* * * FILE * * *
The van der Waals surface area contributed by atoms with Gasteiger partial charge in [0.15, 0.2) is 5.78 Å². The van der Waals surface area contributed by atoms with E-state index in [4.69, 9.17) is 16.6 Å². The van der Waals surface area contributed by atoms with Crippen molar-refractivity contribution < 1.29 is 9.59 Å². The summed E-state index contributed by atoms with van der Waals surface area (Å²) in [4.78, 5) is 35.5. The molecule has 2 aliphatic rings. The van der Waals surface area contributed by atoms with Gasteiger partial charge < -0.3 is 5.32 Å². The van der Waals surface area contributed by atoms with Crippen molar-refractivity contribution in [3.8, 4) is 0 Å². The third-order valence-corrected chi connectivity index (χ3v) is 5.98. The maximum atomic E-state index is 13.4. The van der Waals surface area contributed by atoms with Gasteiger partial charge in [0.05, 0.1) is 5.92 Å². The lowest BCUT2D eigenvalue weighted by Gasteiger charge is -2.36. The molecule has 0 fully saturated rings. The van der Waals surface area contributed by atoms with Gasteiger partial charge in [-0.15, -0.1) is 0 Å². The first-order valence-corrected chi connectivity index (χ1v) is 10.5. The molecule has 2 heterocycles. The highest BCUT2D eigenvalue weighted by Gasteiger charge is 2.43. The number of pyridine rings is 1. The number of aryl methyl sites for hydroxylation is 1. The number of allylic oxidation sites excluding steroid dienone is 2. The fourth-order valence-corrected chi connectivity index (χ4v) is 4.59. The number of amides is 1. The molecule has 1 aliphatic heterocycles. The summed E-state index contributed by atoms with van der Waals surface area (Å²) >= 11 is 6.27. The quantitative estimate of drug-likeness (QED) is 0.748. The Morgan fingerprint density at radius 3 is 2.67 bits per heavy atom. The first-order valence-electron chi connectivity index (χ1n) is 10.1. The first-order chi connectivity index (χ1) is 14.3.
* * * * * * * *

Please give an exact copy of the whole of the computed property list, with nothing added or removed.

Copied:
The van der Waals surface area contributed by atoms with Gasteiger partial charge in [0.15, 0.2) is 5.78 Å². The van der Waals surface area contributed by atoms with E-state index in [4.69, 9.17) is 16.6 Å². The van der Waals surface area contributed by atoms with Crippen molar-refractivity contribution < 1.29 is 9.59 Å². The summed E-state index contributed by atoms with van der Waals surface area (Å²) in [4.78, 5) is 35.5. The molecule has 2 aliphatic rings. The van der Waals surface area contributed by atoms with Gasteiger partial charge < -0.3 is 5.32 Å². The van der Waals surface area contributed by atoms with Crippen molar-refractivity contribution in [3.8, 4) is 0 Å². The third-order valence-corrected chi connectivity index (χ3v) is 5.98. The maximum atomic E-state index is 13.4. The van der Waals surface area contributed by atoms with Gasteiger partial charge in [0.05, 0.1) is 5.92 Å². The lowest BCUT2D eigenvalue weighted by Gasteiger charge is -2.36. The molecule has 0 fully saturated rings. The van der Waals surface area contributed by atoms with Gasteiger partial charge in [-0.15, -0.1) is 0 Å². The first-order valence-corrected chi connectivity index (χ1v) is 10.5. The molecule has 2 heterocycles. The highest BCUT2D eigenvalue weighted by Gasteiger charge is 2.43. The number of pyridine rings is 1. The number of aryl methyl sites for hydroxylation is 1. The number of allylic oxidation sites excluding steroid dienone is 2. The fourth-order valence-corrected chi connectivity index (χ4v) is 4.59. The number of amides is 1. The molecule has 1 aliphatic heterocycles. The summed E-state index contributed by atoms with van der Waals surface area (Å²) >= 11 is 6.27. The quantitative estimate of drug-likeness (QED) is 0.748. The Morgan fingerprint density at radius 3 is 2.67 bits per heavy atom. The first-order valence-electron chi connectivity index (χ1n) is 10.1. The first-order chi connectivity index (χ1) is 14.3.